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Drought challenges communities to plan for weather extremes


Purdue Extension & EDEN - IN Drought. Drought related information & resources

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Indiana Drought Monitor

The U.S. Drought Monitor is a partnership between the National Drought Mitigation Center, United States Department of Agriculture, and National Oceanic and Atmospheric Administration. Map courtesy of NDMC-UNL.


This page provides Purdue Extension resources about the drought specifically for agricultural producers.

Purdue Extensions will continue to monitor the drought and update resources daily. If you have questions that are not answered here, contact your Purdue Extension county office. Please call (during normal business hours): 1-888-EXT-INFO (398-4636). Ask for Purdue Extension in your county. Or email

For a list of Purdue Extension Drought Events, Click Here

Purdue Extension water resources specialist Jane Frankenberger explains how the drought has lowered water tables in Indiana.

Drought challenges communities to plan for weather extremes

By Keith Robinson
July 30, 2012

Communities should be mindful of the need to protect citizens from the consequences of extreme weather that include not only too little water but also too much of it, a Purdue Extension water resources specialist says.

"The drought is a wake-up call to remember to not take our water resources for granted but to think about conservation, to think about how our community is planning for using them wisely in the future," Jane Frankenberger said.

She said communities could anticipate more droughts and floods by:

  • Planning industrial developments and public water systems in areas where there are adequate water sources to see the communities through times of drought.
  • Diversifying water sources and strategies to increase resilience to drought.
  • Investing in storm-water infrastructure that manages rainfall onsite, such as with permeable pavement; captures and stores rain from roofs and paved surfaces; and creates storm-water wetlands.

"This drought gives us a glimpse of the future," Frankenberger said. "Scientists expect that the changing climate will cause more extreme conditions on both ends - both more floods and more droughts."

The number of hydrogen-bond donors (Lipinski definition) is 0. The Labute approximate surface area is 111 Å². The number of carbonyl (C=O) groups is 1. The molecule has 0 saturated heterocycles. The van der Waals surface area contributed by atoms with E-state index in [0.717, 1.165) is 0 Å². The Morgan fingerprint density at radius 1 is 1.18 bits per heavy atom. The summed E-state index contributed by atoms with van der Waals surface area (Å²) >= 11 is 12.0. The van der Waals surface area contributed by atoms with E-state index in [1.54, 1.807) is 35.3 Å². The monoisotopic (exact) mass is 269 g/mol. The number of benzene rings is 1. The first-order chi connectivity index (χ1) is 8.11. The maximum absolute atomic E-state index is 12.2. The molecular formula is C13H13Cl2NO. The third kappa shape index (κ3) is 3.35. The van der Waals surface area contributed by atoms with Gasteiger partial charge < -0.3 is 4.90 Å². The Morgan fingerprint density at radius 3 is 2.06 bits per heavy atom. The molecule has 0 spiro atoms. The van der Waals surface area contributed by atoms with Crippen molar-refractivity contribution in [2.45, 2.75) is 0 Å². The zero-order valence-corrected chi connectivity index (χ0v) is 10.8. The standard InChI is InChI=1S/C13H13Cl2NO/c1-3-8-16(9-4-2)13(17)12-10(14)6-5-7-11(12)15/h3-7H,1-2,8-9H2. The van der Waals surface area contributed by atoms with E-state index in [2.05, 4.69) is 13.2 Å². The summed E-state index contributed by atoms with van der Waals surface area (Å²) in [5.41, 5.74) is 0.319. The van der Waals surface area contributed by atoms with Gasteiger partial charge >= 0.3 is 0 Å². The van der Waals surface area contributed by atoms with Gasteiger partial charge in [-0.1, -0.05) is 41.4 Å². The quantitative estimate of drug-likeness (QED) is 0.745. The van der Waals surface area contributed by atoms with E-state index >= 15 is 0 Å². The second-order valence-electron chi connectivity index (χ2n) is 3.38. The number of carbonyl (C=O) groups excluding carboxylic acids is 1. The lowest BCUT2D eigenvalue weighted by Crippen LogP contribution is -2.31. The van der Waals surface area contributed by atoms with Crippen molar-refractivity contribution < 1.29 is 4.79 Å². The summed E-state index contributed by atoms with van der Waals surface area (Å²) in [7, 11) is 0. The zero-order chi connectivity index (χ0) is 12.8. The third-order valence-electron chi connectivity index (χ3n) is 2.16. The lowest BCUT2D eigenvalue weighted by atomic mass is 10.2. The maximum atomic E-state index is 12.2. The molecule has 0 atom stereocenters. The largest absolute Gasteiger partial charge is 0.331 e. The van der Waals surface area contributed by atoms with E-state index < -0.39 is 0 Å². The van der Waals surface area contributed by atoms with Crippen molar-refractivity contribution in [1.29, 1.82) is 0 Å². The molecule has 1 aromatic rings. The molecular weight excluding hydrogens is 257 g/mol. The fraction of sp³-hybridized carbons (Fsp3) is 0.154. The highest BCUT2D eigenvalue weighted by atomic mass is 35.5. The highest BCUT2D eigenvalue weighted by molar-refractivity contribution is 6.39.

Drought affects communities in different ways, depending on whether they rely on water from rivers and streams or groundwater, Frankenberger said. Indianapolis and other communities that draw water from surface-fed rivers and reservoirs are feeling the drought especially hard because their public water systems are lower than normal. Indianapolis in mid-July took an extraordinary step toward water conservation by imposing a ban on watering lawns, among other restrictions.

Communities such as those in the Greater Lafayette area that draw water from rain-fed aquifers deep underground are more "buffered" from a single drought because they have a more constant supply of water, benefiting from rainfall of many years, Frankenberger said.

"It takes years for rain to get into groundwater; therefore, it takes years before the shortage of rain would actually affect the groundwater," she said. "So those communities probably don't feel the effects quite as dramatically."

It will take more than just a couple of heavy rainfalls to replenish rivers and streams that are losing water, Frankenberger said. Even with some rain, their levels are likely to continue to fall because plants and trees will take up much of the rainwater before the rest of it can soak into the ground deep enough to flow into waterways.

"The river gets the excess water," she said.

Wells of some property owners are going dry, especially those that are shallow and in formations most in contact with precipitation. They are likely to feel the effects of drought first, Frankenberger said. Others are losing water as larger, neighboring wells, such as a public water system or irrigation well, draw large amounts of water from the area.

Indiana has a law ensuring the rights of property owners to the water under their land. Property owners whose wells go dry because of water drawn from a neighboring large-capacity well can file a complaint with the Indiana Department of Natural Resources, which will investigate. The state could work with the owner of the larger well to financially compensate the owner of the smaller well who might need to drill deeper for water.

Despite the drought, Frankenberger said Indiana remains largely a water-rich state, primarily because of its supply of groundwater. But she said consumers should be aware of the importance of water and shortages by taking conservation steps, including:

  • Water lawns less often and comply with municipal restrictions and outright bans.
  • Plan landscapes that do not need to be watered regularly.
  • Use drought-tolerant plants.
  • Install permeable pavement for driveways to reduce runoff.
  • Invest in low-flow plumbing - faucets, toilets and showerheads that use less water than regular fixtures.
  • Take shorter showers.
  • Wash cars only at a car wash, which recycles the water.
  • Capture and store rainfall in rain barrels and cisterns to provide water that can be used during dry spells.

Information on water levels throughout the state is available at USGS - Water Watch.
In addition, the state has a water shortage plan that is the basis for current water shortage warnings. The plan is available at Indiana Department of Natural Resources. (PDF)